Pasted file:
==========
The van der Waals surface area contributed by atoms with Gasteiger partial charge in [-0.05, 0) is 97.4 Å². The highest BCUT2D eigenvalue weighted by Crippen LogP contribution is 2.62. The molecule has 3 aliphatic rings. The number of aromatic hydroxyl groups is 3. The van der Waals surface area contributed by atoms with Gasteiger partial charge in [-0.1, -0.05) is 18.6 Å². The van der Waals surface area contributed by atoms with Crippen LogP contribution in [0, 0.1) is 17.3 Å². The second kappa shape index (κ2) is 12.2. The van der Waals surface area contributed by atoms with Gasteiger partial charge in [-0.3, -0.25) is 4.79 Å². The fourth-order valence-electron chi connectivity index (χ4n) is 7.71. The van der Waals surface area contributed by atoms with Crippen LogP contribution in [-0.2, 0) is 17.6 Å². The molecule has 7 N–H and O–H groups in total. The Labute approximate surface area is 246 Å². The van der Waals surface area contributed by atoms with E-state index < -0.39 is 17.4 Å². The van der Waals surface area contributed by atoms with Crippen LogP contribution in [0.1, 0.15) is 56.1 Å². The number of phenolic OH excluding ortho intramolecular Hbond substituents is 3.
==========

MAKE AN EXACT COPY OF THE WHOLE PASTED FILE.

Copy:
The van der Waals surface area contributed by atoms with Gasteiger partial charge in [-0.05, 0) is 97.4 Å². The highest BCUT2D eigenvalue weighted by Crippen LogP contribution is 2.62. The molecule has 3 aliphatic rings. The number of aromatic hydroxyl groups is 3. The van der Waals surface area contributed by atoms with Gasteiger partial charge in [-0.1, -0.05) is 18.6 Å². The van der Waals surface area contributed by atoms with Crippen LogP contribution in [0, 0.1) is 17.3 Å². The second kappa shape index (κ2) is 12.2. The van der Waals surface area contributed by atoms with Gasteiger partial charge in [-0.3, -0.25) is 4.79 Å². The fourth-order valence-electron chi connectivity index (χ4n) is 7.71. The van der Waals surface area contributed by atoms with Crippen LogP contribution in [-0.2, 0) is 17.6 Å². The molecule has 7 N–H and O–H groups in total. The Labute approximate surface area is 246 Å². The van der Waals surface area contributed by atoms with E-state index < -0.39 is 17.4 Å². The van der Waals surface area contributed by atoms with Crippen LogP contribution in [0.1, 0.15) is 56.1 Å². The number of phenolic OH excluding ortho intramolecular Hbond substituents is 3.